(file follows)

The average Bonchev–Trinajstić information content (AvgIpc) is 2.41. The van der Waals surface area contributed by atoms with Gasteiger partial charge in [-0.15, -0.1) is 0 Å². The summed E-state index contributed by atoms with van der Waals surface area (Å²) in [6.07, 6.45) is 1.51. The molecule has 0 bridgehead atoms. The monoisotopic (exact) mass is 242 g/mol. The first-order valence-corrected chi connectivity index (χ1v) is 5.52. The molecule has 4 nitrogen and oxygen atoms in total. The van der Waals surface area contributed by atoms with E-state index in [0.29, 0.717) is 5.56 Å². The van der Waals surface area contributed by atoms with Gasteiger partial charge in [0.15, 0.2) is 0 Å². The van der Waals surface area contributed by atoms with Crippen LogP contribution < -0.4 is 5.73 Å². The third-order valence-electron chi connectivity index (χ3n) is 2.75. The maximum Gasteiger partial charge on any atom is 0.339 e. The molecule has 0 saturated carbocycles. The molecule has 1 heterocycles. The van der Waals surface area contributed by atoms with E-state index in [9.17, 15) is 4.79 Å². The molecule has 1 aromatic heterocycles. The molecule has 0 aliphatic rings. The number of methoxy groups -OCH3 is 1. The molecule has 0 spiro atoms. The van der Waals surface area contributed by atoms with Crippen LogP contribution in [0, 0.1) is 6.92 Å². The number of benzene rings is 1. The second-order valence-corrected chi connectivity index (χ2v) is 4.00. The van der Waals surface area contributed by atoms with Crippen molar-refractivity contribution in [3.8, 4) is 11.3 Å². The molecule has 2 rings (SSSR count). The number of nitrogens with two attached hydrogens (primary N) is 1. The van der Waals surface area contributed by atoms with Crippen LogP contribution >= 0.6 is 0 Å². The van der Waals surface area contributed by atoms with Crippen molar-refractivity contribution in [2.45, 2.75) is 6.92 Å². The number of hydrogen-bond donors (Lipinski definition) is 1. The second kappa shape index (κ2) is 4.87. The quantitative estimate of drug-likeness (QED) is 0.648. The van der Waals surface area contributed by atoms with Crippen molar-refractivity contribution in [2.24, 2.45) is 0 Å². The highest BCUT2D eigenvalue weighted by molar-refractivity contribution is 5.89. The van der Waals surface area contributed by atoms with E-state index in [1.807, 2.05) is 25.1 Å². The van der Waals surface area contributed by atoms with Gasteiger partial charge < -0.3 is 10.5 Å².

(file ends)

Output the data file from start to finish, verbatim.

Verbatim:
The average Bonchev–Trinajstić information content (AvgIpc) is 2.41. The van der Waals surface area contributed by atoms with Gasteiger partial charge in [-0.15, -0.1) is 0 Å². The summed E-state index contributed by atoms with van der Waals surface area (Å²) in [6.07, 6.45) is 1.51. The molecule has 0 bridgehead atoms. The monoisotopic (exact) mass is 242 g/mol. The first-order valence-corrected chi connectivity index (χ1v) is 5.52. The molecule has 4 nitrogen and oxygen atoms in total. The van der Waals surface area contributed by atoms with E-state index in [0.29, 0.717) is 5.56 Å². The van der Waals surface area contributed by atoms with Gasteiger partial charge in [0.15, 0.2) is 0 Å². The van der Waals surface area contributed by atoms with Crippen LogP contribution < -0.4 is 5.73 Å². The third-order valence-electron chi connectivity index (χ3n) is 2.75. The maximum Gasteiger partial charge on any atom is 0.339 e. The molecule has 0 saturated carbocycles. The molecule has 1 heterocycles. The van der Waals surface area contributed by atoms with E-state index in [9.17, 15) is 4.79 Å². The molecule has 1 aromatic heterocycles. The molecule has 0 aliphatic rings. The number of methoxy groups -OCH3 is 1. The molecule has 0 spiro atoms. The van der Waals surface area contributed by atoms with Crippen LogP contribution in [0, 0.1) is 6.92 Å². The number of benzene rings is 1. The second-order valence-corrected chi connectivity index (χ2v) is 4.00. The van der Waals surface area contributed by atoms with Crippen molar-refractivity contribution in [3.8, 4) is 11.3 Å². The molecule has 2 rings (SSSR count). The number of nitrogens with two attached hydrogens (primary N) is 1. The van der Waals surface area contributed by atoms with Crippen LogP contribution >= 0.6 is 0 Å². The van der Waals surface area contributed by atoms with Crippen molar-refractivity contribution in [2.45, 2.75) is 6.92 Å². The number of hydrogen-bond donors (Lipinski definition) is 1. The second kappa shape index (κ2) is 4.87. The quantitative estimate of drug-likeness (QED) is 0.648. The van der Waals surface area contributed by atoms with Crippen molar-refractivity contribution in [2.24, 2.45) is 0 Å². The highest BCUT2D eigenvalue weighted by molar-refractivity contribution is 5.89. The van der Waals surface area contributed by atoms with E-state index in [1.807, 2.05) is 25.1 Å². The van der Waals surface area contributed by atoms with Gasteiger partial charge < -0.3 is 10.5 Å².